by Cynthia Chow
& Sandra Murphy
This is definitely the summer of food mysteries! This week we have another great group-Fudging the Books: A Cookbook Nook Mystery by Daryl Wood Gerber, Revenge of the Chili Queens: A Chili Cook-Off Mystery by Kylie Logan, Death of an English Muffin by Victoria Hamilton, Death Under Glass by Jennifer McAndrews, and Dead Men Don’t Eat Cookies by Virginia Lowell. Details on how to win copies of all 5 book at the end of this post along with a link to purchase them.
Fudging the Books: A Cookbook Nook Mystery By Daryl Wood Gerber
Review by Cynthia Chow
It’s February in Crystal Cove, California, and for Jenna Hart that means celebrating National Chocolate Month. Having recently left her PR career in San Francisco to open The Cookbook Nook with her aunt, Jenna hopes to increase profits by promoting chocolate cookbooks and chocolate-related books. Her best friend and store assistant Bailey Bird is doing her part by enticing her Chocolate Cookbook Club members into each purchasing a cookbook a week, with their first being the chocolate recipe book authored by their friend Coco Chastain. Coco even agrees to a speaking event, bringing along her copyeditor as well as her publisher, Alison Foodie. Although Coco and Alison stage an argument as a prank, Alison’s murder by cooking shears is much too real. With Deputy Cinnamon Pritchett still having residual high-school antipathy toward Alison and focusing the investigation on Coco, Jenna feels that she must use her local connections to help discover who made the final cut on the publisher.
Distracting the rest of Crystal Cove is Pirate Week, a tourist event filled with attractions to lure in visitors to the coastal town. While Jenna’s boyfriend Rhett tries to distract her with his climbing rock wall and enthusiastic immersion into pirate-speak, she enlists her friends into helping explore who in the cutthroat world of publishing may have wanted Alison permanently off the books.
By this fourth in the series, the author has lovingly created a town populated by an enviably amicable community. The novel is filled with numerous descriptions of and historical lore about everything chocolate, and even more intriguing are the details concerning independent publishers and their relationships with their authors. Although I rarely comment on covers (and refrain from judging books by them), this one’s depiction of gorgeous chocolate treats and Jenna’s absolutely adorable kitten Tigger in a tiny hammock is an irresistible work of art. This is a sweet treat of a mystery, full of genial characters and leading to an emotionally satisfying conclusion.
Revenge of the Chili Queens: A Chili Cook-Off Mystery By Kylie Logan
Review by Cynthia Chow
For Maxie Pierce, the only things hotter than the San Antonio, Texas weather are the chili and spices she serves out of her family’s Ha-Cha Chili Palace. Maxie and her sister Sylvia travel around the country in their RV along with the Chili Showdown, whose members present chili contests and events highlighting everything involved in preparing their spicy delicacies. Their latest promotion has them at the Alamo, hosting a week of charity events revolving around the famous 1938 Chili Queens. Those ladies started the tradition of preparing chili out of their homes, and now Maxie and her friends plan to ensure that chili remains at the center of people’s nightlives.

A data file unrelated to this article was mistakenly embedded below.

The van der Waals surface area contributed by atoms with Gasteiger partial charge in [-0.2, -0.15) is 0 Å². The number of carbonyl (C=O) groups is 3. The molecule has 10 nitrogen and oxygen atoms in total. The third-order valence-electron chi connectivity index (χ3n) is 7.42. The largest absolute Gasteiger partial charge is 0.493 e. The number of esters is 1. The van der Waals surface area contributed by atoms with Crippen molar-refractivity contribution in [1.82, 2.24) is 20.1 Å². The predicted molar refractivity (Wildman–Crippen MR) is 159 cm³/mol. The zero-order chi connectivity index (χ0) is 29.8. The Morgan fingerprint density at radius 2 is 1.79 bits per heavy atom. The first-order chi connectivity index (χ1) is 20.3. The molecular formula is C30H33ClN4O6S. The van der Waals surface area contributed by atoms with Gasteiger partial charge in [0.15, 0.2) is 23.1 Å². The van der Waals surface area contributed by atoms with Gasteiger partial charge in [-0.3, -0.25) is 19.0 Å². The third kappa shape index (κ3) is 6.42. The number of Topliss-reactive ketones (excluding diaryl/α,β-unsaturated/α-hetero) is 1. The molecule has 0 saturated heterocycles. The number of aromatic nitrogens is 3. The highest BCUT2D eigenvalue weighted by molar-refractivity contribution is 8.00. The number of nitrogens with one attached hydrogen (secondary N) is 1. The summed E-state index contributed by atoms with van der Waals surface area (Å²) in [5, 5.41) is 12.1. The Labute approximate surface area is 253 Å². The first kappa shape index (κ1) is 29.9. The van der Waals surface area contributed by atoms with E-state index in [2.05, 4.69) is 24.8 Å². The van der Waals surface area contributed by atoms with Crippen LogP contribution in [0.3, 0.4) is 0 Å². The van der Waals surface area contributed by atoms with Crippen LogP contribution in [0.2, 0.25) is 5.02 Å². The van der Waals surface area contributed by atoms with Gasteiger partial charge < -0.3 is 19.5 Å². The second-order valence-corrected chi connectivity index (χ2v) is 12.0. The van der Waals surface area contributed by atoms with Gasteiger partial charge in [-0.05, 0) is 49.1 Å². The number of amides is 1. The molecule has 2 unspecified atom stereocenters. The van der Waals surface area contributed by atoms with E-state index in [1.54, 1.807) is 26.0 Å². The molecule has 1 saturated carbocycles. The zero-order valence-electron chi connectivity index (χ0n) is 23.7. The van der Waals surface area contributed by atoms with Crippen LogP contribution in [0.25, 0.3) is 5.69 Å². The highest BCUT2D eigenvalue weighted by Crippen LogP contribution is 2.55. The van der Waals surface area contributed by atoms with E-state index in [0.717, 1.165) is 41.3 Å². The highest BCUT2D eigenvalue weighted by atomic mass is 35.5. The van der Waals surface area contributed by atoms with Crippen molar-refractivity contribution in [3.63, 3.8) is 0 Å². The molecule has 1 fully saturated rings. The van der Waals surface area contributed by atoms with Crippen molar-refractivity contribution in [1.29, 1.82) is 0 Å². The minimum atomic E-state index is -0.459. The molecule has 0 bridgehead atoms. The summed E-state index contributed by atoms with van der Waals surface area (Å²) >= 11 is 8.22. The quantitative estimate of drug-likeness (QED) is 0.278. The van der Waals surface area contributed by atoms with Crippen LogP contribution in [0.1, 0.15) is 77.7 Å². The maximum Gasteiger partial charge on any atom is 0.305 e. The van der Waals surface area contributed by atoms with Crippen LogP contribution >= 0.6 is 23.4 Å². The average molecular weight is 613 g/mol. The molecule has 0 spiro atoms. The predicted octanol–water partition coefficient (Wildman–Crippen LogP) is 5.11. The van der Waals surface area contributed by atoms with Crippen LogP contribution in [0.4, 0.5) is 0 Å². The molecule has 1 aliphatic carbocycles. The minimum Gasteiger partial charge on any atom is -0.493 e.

What Maxie does not approve of is the Consolidated Chili Corporation, known as Tri-C, a megalith that shells out–shudder–canned chili. While their use of Texas beauty queens may fit into a theme that also has drag queens dishing out samples, Maxie is incensed by Tri-C’s mass-market production of a sacred cuisine. But it is the very hot guitar player hired for the event who ends up strangled, ironically by his own guitar strings. Maxie’s tendency toward curiosity goes into overdrive when the most probable suspect turns out to be Chili Showdown’s security expert Nick Falcone, a man as spicy as he is mysterious.
The author of the League of Literary Ladies and the Button Box Mystery Series (as well those written by pseudonyms that include Miranda Bliss and Casey Daniels) here presents a heroine who is as fiery as the chili she loves: the self-proclaimed Chili Chick (who dances as a chili in stilettos and fishnet stockings to attract customers) doesn’t lack in assertiveness, and her brazen personality often gets her in trouble. Nothing exasperates Maxie more than secrets, and the two men in her life have the most of them. Her adored father continues to remain absent, and solving his mystery may shatter some of her ideals. That Nick Falcon refuses to alibi or explain himself frustrates Maxie to a level that is matched only by his attractiveness. Hilarious characters add to the fun, and the result is that this is a rollicking read full of red-hot romance, quick banter, and an enjoyably unpredictable ending.